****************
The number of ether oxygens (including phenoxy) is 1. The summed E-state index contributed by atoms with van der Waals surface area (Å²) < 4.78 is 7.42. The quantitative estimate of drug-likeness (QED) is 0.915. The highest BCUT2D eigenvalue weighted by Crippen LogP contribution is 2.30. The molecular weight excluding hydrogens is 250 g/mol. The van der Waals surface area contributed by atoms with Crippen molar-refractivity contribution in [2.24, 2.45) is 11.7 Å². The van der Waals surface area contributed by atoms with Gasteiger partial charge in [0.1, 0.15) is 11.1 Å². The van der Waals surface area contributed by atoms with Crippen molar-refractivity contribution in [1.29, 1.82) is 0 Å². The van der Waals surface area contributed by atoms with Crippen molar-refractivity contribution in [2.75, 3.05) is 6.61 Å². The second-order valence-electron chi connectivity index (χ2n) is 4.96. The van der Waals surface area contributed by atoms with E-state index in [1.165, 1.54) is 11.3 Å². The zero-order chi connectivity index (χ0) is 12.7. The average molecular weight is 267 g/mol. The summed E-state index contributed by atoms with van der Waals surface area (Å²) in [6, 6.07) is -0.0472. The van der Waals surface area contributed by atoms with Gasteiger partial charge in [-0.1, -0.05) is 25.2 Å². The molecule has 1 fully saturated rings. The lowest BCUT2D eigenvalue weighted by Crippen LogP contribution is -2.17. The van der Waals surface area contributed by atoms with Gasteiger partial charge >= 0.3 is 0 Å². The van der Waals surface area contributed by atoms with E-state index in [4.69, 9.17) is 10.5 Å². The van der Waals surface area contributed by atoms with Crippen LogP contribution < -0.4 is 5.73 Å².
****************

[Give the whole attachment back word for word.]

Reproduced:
The number of ether oxygens (including phenoxy) is 1. The summed E-state index contributed by atoms with van der Waals surface area (Å²) < 4.78 is 7.42. The quantitative estimate of drug-likeness (QED) is 0.915. The highest BCUT2D eigenvalue weighted by Crippen LogP contribution is 2.30. The molecular weight excluding hydrogens is 250 g/mol. The van der Waals surface area contributed by atoms with Crippen molar-refractivity contribution in [2.24, 2.45) is 11.7 Å². The van der Waals surface area contributed by atoms with Gasteiger partial charge in [0.1, 0.15) is 11.1 Å². The van der Waals surface area contributed by atoms with Crippen molar-refractivity contribution in [1.29, 1.82) is 0 Å². The van der Waals surface area contributed by atoms with Crippen molar-refractivity contribution in [2.75, 3.05) is 6.61 Å². The second-order valence-electron chi connectivity index (χ2n) is 4.96. The van der Waals surface area contributed by atoms with E-state index in [1.165, 1.54) is 11.3 Å². The zero-order chi connectivity index (χ0) is 12.7. The average molecular weight is 267 g/mol. The summed E-state index contributed by atoms with van der Waals surface area (Å²) in [6, 6.07) is -0.0472. The van der Waals surface area contributed by atoms with Gasteiger partial charge in [-0.1, -0.05) is 25.2 Å². The molecule has 1 fully saturated rings. The lowest BCUT2D eigenvalue weighted by Crippen LogP contribution is -2.17. The van der Waals surface area contributed by atoms with Gasteiger partial charge >= 0.3 is 0 Å². The van der Waals surface area contributed by atoms with E-state index in [4.69, 9.17) is 10.5 Å². The van der Waals surface area contributed by atoms with Crippen LogP contribution < -0.4 is 5.73 Å².